Comments?

Rob

Personal Retreats

joel;I talked with a pastor who was struggling with personal problems that were affecting his pastoral work. His huge outside difficulties were placing enormous strains on his daily ministry.God blessed the church’s cell ministry in spite of the problems, and it grew slowly and steadily. But I noticed that the underlying personal struggles were taking a toll on his minsitry. “I’d be willing to leave the pastorate, if it would help,” he told me. Yet, his board of elders and those closest to him encouraged him to stay on, because they knew the situation and believed in him. This is a good sign, I thought to myself. His elders know everything and yet want him to stay.

I didn’t talk with the pastor for awhile, and just recently spoke to him again. I noticed a complete change in his voice, a new vibrancy in his attitude, and new hope in ministry. His personal problems had not changed drastically, but he seemed like a different person. “I’ve been taking some personal retreat times,” he told me. “I realize that I need to be refreshed by God in order to make it in the long haul. I’ve committed myself to schedule more spiritual retreats in the next year. I believe this is the key to pick me up in spite of my personal difficulties,” he said. I rejoiced with him for this new discovery.

The bottom line is that long-term ministry requires periodic breaks. Yes, our daily devotional times give us continual strength, and I believe all God’s people need to take a 24-hour day off each week. Beyond those basic refreshment times, we need periodic spiritual retreats.

I just came off my own yearly personal retreat. I’ve been doing this each year for the last twenty-six years. My pattern is to fast and pray for 2.5 days, rent a hotel room for one-night, review my diaries from the past year, and then try to make sense of it all. I ask myself key questions:

  • What are the patterns in the past year?
  • What were the significant events?
  • How did last year compare to the previous year?

And then I hone in on the vision God is giving me for the next year. In my case this involves: God, wife, family, personal vision, JCG, fund-raising, seminars, coaching, and Wellspring. I write down what God shows me, and it serves as a guide for the upcoming year. One of my goals for this next year (September 2009 to August 2010) is to have an additional, shorter personal retreat in February 2010, rather than waiting for one entire year. These retreat times provide refreshing, retooling, and fresh vision.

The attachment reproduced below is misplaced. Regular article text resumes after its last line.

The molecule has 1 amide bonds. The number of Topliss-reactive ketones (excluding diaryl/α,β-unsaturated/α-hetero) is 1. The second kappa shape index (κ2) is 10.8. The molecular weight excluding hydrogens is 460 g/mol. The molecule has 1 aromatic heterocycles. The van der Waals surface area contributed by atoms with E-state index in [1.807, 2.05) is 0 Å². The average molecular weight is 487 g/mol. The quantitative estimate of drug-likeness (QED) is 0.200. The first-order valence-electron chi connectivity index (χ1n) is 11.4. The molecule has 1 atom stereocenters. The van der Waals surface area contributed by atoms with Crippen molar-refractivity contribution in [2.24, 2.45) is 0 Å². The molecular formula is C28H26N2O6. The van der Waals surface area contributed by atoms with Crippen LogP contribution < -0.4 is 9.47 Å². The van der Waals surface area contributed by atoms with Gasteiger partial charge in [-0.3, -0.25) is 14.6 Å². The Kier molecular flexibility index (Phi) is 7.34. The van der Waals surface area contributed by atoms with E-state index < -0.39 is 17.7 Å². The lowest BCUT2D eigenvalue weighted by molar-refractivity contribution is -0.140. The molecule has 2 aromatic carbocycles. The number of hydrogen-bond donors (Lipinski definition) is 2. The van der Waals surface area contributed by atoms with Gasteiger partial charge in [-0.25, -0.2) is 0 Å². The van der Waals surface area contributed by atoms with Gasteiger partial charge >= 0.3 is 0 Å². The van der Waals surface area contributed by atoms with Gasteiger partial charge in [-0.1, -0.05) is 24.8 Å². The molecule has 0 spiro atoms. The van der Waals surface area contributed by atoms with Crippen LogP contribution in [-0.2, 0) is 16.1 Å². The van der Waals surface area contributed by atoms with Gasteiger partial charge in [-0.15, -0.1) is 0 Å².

What about you? What has worked for you in the area of refreshment and retooling?

Joel Comiskey

Step by Step

mario

by Mario Vega

The cell model is not something that is established once and for all. Rather, it should be improved continually. Each church must adapt, adjust, and determine how to improve every aspect of the cell model according to its context.

Although our model is strongly based on the work of Pastor Cho in Korea, and we try faithfully to adhere to his model, this fact hasn’t stopped us from making adjustments to our own reality. I could say that approximately every three years we are innovating in some way.

Obviously, these innovations do not change the principles or the values of cell work. In our case, it doesn’t even change our attachment to the Korean model. But, it does allow us to achieve the adjustments that make our work more efficient.

Another reason why we must make adjustments is because the society in which the church testifies is also changing. If we are not attentive to new sociological movements, the church will soon stop being relevant. That does not mean that the church walks by the world’s rhythm. It only means that the church takes advantage in the best way possible of the new opportunities society offers.

For these reasons, we should not fear to make adjustments or precisions that will fit within our particular reality. With the help of the Holy Spirit we can mend our nets for a greater catch of fish.

Comments?

Mario

Translation in Spanish

Paso a paso.

El modelo celular no es algo que se establece una sola vez y para siempre. El modelo celular es susceptible de ser mejorado. Cada iglesia debe adaptar, ajustar, precisar cada aspecto que resulte en una mejoría dentro de su contexto.

Aunque nuestro modelo se basa fuertemente en el trabajo del Pastor Cho en Corea y tratamos de apegarnos de manera fiel a su modelo, eso no ha impedido que hagamos nuestras propias adaptaciones a nuestra realidad. Podría decir que aproximadamente cada tres años estamos innovando en algún aspecto.

Obviamente, esas innovaciones no cambian los principios ni los valores del trabajo con células. En nuestro caso, ni siquiera cambia nuestro apego al modelo coreano. Pero, sí nos permite lograr los ajustes que vuelven más eficiente nuestro trabajo.